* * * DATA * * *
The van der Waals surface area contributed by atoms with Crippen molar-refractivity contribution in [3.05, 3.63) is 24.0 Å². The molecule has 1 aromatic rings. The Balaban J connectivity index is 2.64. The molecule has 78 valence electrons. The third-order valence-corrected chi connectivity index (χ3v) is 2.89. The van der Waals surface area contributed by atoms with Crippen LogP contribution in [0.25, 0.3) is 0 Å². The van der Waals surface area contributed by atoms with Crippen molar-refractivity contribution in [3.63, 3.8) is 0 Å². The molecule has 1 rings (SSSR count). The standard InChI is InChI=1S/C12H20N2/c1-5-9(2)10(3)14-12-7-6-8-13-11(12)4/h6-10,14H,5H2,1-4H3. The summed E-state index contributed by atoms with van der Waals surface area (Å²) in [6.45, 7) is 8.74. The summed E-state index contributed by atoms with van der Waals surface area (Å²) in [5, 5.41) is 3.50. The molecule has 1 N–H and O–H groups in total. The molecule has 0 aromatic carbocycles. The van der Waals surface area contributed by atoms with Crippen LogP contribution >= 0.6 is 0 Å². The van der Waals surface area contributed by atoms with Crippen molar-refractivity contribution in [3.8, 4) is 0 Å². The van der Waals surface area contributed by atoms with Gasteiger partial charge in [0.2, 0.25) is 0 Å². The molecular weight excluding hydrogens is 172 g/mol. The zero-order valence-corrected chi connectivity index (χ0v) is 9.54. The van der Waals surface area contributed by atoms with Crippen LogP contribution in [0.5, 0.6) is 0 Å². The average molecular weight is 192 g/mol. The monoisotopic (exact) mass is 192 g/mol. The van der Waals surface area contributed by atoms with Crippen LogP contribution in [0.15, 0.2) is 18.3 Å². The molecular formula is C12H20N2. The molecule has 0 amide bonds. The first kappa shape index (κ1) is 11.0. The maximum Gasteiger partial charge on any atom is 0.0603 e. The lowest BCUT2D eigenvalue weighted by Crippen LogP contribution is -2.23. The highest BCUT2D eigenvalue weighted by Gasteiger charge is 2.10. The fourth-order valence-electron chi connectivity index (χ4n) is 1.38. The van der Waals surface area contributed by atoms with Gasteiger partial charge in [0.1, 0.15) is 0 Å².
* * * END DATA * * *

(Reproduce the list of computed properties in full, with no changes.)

The van der Waals surface area contributed by atoms with Crippen molar-refractivity contribution in [3.05, 3.63) is 24.0 Å². The molecule has 1 aromatic rings. The Balaban J connectivity index is 2.64. The molecule has 78 valence electrons. The third-order valence-corrected chi connectivity index (χ3v) is 2.89. The van der Waals surface area contributed by atoms with Crippen LogP contribution in [0.25, 0.3) is 0 Å². The van der Waals surface area contributed by atoms with Crippen molar-refractivity contribution in [3.63, 3.8) is 0 Å². The molecule has 1 rings (SSSR count). The standard InChI is InChI=1S/C12H20N2/c1-5-9(2)10(3)14-12-7-6-8-13-11(12)4/h6-10,14H,5H2,1-4H3. The summed E-state index contributed by atoms with van der Waals surface area (Å²) in [6.45, 7) is 8.74. The summed E-state index contributed by atoms with van der Waals surface area (Å²) in [5, 5.41) is 3.50. The molecule has 1 N–H and O–H groups in total. The molecule has 0 aromatic carbocycles. The van der Waals surface area contributed by atoms with Crippen LogP contribution >= 0.6 is 0 Å². The van der Waals surface area contributed by atoms with Crippen molar-refractivity contribution in [3.8, 4) is 0 Å². The van der Waals surface area contributed by atoms with Gasteiger partial charge in [0.2, 0.25) is 0 Å². The molecular weight excluding hydrogens is 172 g/mol. The zero-order valence-corrected chi connectivity index (χ0v) is 9.54. The van der Waals surface area contributed by atoms with Crippen LogP contribution in [0.5, 0.6) is 0 Å². The average molecular weight is 192 g/mol. The monoisotopic (exact) mass is 192 g/mol. The van der Waals surface area contributed by atoms with Crippen LogP contribution in [0.15, 0.2) is 18.3 Å². The molecular formula is C12H20N2. The molecule has 0 amide bonds. The first kappa shape index (κ1) is 11.0. The maximum Gasteiger partial charge on any atom is 0.0603 e. The lowest BCUT2D eigenvalue weighted by Crippen LogP contribution is -2.23. The highest BCUT2D eigenvalue weighted by Gasteiger charge is 2.10. The fourth-order valence-electron chi connectivity index (χ4n) is 1.38. The van der Waals surface area contributed by atoms with Gasteiger partial charge in [0.1, 0.15) is 0 Å².